Yoga is a body-mind exercise
Alex teaches two classes per week:
Saturday – London Road 10.45am
Thursday – At Nuffield Gym (Members only)
To book London Road classes please follow the link.
What do you need to come along to yoga?
Come along to yoga if you are able to comfortably bend both forward and backward, bear weight through you’re wrists and feel well in yourself. Bring a drink and flexible long-sleeved clothing.
About Alex’s approach
Postural Yoga is a western adaption of an Indian health and relaxation system that focuses on strengthening and balancing the body and nervous system thereby calming the mind using the postures and yoga breathing regulation techniques.
Within class participants will be taken through a slow warm-up where the spine will be mobilized, the muscles of the inner and outer core will be warmed and stimulated. The class will then perform two or three rounds of Sun Salutations, a form of vinyasa yoga sequence where the postures are sequenced to fit together in an order that alternately lengthens and contracts the spine and body. After this, the class moves into the phase of standing postures where gravity is used to strengthen and lengthen the body before transitioning down onto the floor for seated postures, twists, balances and inversions.
Throughout the practice, attention is drawn towards the control of the breath and the awareness of the bodies sensations.
In postural yoga, the act of breathing is used as an anchor to encourage the mind to stay in the moment, rather than entertain future or past thoughts.
About Stretching and yoga
Often people often say, “I can’t do yoga I am not flexible”, or “yoga is just stretching”.
In one sense postural yoga is about stretching, many of the poses involve the lengthening of tissues under the pull of gravity combined with body weight, into positions that require attention to maintain. Imagine walking a tight rope over a shark tank, your attention would be focused completely upon the current moment, allowing the often judgemental busy mind some rest.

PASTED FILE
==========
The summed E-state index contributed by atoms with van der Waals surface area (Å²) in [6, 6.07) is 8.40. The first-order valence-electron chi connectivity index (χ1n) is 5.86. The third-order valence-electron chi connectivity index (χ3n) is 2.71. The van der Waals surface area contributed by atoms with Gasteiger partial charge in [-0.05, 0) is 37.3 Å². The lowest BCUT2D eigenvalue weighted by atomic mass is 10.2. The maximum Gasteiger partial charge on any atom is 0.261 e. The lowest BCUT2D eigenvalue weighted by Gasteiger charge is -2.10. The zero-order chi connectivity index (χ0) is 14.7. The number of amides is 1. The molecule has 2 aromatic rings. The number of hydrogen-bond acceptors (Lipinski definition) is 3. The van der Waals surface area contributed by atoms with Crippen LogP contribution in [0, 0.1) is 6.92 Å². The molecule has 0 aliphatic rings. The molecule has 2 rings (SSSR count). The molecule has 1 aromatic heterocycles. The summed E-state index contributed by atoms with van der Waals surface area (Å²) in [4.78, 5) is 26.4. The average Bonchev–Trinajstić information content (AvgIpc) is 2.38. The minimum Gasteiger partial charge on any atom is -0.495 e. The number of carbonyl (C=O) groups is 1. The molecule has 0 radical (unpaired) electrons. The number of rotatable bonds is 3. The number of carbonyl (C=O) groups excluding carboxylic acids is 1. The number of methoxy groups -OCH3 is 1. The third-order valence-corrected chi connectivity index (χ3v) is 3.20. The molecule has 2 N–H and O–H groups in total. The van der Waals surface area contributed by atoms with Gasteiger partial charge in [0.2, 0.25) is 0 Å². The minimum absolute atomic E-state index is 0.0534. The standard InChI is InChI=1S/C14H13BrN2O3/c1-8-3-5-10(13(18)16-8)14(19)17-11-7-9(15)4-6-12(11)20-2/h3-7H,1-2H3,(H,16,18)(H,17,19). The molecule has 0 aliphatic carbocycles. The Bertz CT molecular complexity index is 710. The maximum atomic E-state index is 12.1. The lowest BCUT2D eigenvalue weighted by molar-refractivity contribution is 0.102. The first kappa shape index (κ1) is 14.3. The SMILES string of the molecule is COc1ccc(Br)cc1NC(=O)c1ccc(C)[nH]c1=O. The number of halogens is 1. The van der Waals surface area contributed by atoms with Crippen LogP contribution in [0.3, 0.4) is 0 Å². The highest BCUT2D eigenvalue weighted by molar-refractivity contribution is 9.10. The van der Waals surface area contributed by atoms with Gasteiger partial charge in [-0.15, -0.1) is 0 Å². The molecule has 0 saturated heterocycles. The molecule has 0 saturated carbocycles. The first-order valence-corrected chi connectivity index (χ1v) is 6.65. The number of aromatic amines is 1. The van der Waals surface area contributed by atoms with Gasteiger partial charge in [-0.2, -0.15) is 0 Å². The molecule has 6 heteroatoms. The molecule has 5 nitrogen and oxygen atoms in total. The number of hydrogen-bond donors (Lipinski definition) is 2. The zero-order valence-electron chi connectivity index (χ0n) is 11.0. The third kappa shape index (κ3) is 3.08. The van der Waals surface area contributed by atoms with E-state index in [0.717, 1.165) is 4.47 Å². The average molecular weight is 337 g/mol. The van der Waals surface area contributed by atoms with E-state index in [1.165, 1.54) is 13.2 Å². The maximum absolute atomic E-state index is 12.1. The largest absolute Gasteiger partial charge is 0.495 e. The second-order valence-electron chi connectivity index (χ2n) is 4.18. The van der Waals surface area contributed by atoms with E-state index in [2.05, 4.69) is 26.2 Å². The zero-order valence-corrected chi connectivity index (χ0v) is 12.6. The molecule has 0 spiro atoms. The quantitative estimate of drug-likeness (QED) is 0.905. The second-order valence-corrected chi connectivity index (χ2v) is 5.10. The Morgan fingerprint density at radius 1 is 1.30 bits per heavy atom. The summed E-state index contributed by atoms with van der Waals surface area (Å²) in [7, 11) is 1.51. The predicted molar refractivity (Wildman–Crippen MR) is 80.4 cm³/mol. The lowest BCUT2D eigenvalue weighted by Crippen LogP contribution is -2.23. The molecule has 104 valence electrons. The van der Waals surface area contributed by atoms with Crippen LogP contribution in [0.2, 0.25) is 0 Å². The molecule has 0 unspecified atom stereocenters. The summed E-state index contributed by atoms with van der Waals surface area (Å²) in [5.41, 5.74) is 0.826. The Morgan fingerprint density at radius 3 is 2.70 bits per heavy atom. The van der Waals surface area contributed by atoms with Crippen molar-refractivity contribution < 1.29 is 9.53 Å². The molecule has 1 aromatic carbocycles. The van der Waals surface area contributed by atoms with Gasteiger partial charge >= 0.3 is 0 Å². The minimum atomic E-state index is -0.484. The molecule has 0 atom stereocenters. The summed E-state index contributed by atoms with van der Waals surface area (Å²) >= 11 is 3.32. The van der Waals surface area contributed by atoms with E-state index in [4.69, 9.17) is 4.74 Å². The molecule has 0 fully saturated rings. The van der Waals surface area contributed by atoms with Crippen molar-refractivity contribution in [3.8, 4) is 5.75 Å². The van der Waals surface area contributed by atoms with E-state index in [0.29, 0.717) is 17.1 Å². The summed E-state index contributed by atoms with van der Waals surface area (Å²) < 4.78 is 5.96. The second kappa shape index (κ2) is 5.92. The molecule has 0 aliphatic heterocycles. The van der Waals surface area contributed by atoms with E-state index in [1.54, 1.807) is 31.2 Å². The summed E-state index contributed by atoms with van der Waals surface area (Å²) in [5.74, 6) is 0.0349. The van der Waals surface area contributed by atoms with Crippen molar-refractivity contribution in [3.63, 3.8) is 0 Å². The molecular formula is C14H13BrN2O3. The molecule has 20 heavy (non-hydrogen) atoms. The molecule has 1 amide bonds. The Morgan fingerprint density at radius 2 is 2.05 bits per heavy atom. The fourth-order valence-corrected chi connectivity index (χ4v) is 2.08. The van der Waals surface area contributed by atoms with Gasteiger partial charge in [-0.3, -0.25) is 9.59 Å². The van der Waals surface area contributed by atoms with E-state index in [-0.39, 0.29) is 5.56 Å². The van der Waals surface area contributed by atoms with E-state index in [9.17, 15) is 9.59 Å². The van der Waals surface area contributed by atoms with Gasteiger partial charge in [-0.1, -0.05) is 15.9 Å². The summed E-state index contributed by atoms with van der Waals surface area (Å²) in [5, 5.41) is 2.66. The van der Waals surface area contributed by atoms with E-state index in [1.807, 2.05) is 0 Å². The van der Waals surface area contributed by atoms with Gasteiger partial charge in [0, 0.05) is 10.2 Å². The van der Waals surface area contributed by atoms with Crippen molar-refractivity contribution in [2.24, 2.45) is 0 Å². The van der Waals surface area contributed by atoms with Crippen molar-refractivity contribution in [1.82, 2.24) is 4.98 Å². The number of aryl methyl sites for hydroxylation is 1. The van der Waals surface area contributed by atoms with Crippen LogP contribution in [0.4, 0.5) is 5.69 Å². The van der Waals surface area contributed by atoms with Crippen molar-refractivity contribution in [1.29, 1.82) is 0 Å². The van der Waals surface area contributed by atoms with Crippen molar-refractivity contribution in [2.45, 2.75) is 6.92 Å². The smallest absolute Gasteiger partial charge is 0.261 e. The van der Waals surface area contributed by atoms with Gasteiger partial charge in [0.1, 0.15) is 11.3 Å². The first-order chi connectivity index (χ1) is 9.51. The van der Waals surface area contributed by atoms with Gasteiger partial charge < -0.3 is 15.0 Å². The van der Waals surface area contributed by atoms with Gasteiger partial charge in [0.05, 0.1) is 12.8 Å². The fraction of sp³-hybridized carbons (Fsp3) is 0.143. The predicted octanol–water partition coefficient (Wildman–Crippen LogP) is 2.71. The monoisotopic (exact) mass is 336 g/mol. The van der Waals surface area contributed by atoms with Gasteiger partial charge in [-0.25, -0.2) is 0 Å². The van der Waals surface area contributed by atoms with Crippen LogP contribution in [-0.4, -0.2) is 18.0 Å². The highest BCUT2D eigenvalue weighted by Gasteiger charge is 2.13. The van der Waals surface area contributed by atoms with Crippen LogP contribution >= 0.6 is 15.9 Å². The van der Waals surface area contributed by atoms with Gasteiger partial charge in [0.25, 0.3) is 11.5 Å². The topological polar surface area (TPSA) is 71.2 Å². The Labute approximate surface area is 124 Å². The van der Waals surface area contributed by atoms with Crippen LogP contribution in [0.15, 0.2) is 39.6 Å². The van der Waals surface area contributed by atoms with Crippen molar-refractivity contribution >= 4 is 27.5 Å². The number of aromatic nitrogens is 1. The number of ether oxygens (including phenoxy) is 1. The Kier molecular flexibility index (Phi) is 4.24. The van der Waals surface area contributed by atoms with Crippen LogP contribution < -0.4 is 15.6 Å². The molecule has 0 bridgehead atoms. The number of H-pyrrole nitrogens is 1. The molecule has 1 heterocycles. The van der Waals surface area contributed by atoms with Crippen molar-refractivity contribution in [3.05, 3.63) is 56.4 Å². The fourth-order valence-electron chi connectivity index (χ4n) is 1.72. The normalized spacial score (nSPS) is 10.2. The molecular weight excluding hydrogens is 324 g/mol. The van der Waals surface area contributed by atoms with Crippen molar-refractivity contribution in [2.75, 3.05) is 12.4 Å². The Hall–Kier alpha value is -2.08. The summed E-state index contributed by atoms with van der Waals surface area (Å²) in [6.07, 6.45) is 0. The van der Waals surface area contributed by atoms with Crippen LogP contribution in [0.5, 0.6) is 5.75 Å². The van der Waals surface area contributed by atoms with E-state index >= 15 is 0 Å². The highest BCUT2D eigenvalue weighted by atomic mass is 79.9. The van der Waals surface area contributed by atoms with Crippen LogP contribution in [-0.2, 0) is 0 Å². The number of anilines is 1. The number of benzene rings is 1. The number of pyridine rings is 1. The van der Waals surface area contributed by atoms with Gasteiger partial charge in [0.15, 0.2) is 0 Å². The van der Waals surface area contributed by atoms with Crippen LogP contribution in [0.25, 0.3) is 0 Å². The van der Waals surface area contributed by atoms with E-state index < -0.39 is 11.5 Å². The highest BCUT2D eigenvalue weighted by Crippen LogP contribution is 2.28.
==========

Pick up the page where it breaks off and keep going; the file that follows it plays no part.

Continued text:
Postural yoga works your balance, twists, bends and uses more-often-than-not a lot of strengthening. Without a doubt, if your goal is to get fit then running (if you are not injured), resistance, circuits or cycling will get you, fitter and faster.
How is postural yoga different.
Why would you practice postural yoga? The flip side of not being so good for fitness or strengthening is the subtleness of yoga, where the poses are performed quite slowly allowing you to tune more into how you feel.
As a society, we can exist too much in our heads. The action of becoming aware of how we feel, moderates the operation of our emotional brain that acts as a watchtower and alarm signal for danger. Yoga’s slow difficult positions require us to tune into how we feel that calms our emotional brain’s seeking and preparing for danger.
An area of our mid brain called the Basal Ganglia regulates movements, situated close to an area called the Amygdala that serves as our danger sensor, and like some smoke alarms they can go off when we burn toast rather than when the house is on fire, yoga then accesses the Basal Ganglia by using difficult movements that helps down regulate the Amygdala and relaxing us which some yogis called blissed.
More technically the action of loading myofascial tissues, (a big word for muscles and connective tissues that support the muscles), whilst the muscles are contracting and exhaling deeply, creates a phenomenon known as a Pandiculation. We see animals pandiculating as they stretch. Research indicates that pandiculations are very good for our posture, flexibility, and strength.
Tom Meyers the Anatomy Trains author links yoga postures to his connective tissues lines or meridians. The suggestion here is that postural yoga could help unwind our injured and fatigued bodies. See an article by Tom Myers